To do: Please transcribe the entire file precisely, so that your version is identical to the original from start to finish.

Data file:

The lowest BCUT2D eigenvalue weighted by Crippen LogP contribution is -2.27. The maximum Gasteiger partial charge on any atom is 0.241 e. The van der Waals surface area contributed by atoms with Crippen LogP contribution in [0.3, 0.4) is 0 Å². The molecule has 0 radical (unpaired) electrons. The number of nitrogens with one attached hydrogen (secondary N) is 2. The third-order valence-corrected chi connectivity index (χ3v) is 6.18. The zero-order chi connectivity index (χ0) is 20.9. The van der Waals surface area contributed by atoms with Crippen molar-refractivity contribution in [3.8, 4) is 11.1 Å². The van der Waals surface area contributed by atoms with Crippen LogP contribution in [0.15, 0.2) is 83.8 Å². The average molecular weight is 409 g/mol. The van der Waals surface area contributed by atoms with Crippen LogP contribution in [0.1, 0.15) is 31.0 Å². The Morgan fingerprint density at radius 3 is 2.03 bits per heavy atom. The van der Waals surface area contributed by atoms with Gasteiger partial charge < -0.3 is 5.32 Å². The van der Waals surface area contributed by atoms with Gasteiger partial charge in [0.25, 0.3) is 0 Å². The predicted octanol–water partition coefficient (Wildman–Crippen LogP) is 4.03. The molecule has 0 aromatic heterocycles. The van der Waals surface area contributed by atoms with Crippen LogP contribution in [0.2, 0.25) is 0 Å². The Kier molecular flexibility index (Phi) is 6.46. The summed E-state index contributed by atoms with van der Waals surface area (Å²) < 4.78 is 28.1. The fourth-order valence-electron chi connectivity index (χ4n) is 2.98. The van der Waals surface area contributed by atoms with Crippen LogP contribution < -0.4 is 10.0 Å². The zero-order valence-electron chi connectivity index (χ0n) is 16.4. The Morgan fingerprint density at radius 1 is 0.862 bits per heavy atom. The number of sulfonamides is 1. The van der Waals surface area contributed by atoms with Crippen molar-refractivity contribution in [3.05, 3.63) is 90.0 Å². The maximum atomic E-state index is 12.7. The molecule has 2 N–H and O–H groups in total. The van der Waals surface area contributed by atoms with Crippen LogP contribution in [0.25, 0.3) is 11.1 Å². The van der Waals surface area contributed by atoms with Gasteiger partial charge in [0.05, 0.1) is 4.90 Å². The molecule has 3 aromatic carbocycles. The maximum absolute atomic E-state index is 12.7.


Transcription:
The lowest BCUT2D eigenvalue weighted by Crippen LogP contribution is -2.27. The maximum Gasteiger partial charge on any atom is 0.241 e. The van der Waals surface area contributed by atoms with Crippen LogP contribution in [0.3, 0.4) is 0 Å². The molecule has 0 radical (unpaired) electrons. The number of nitrogens with one attached hydrogen (secondary N) is 2. The third-order valence-corrected chi connectivity index (χ3v) is 6.18. The zero-order chi connectivity index (χ0) is 20.9. The van der Waals surface area contributed by atoms with Crippen molar-refractivity contribution in [3.8, 4) is 11.1 Å². The van der Waals surface area contributed by atoms with Crippen LogP contribution in [0.15, 0.2) is 83.8 Å². The average molecular weight is 409 g/mol. The van der Waals surface area contributed by atoms with Crippen LogP contribution in [0.1, 0.15) is 31.0 Å². The Morgan fingerprint density at radius 3 is 2.03 bits per heavy atom. The van der Waals surface area contributed by atoms with Gasteiger partial charge < -0.3 is 5.32 Å². The van der Waals surface area contributed by atoms with Gasteiger partial charge in [0.25, 0.3) is 0 Å². The predicted octanol–water partition coefficient (Wildman–Crippen LogP) is 4.03. The molecule has 0 aromatic heterocycles. The van der Waals surface area contributed by atoms with Crippen LogP contribution in [0.2, 0.25) is 0 Å². The Kier molecular flexibility index (Phi) is 6.46. The summed E-state index contributed by atoms with van der Waals surface area (Å²) < 4.78 is 28.1. The fourth-order valence-electron chi connectivity index (χ4n) is 2.98. The van der Waals surface area contributed by atoms with Crippen LogP contribution < -0.4 is 10.0 Å². The zero-order valence-electron chi connectivity index (χ0n) is 16.4. The Morgan fingerprint density at radius 1 is 0.862 bits per heavy atom. The number of sulfonamides is 1. The van der Waals surface area contributed by atoms with Crippen molar-refractivity contribution in [3.05, 3.63) is 90.0 Å². The maximum atomic E-state index is 12.7. The molecule has 2 N–H and O–H groups in total. The van der Waals surface area contributed by atoms with Crippen LogP contribution in [0.25, 0.3) is 11.1 Å². The van der Waals surface area contributed by atoms with Gasteiger partial charge in [0.05, 0.1) is 4.90 Å². The molecule has 3 aromatic carbocycles. The maximum absolute atomic E-state index is 12.7.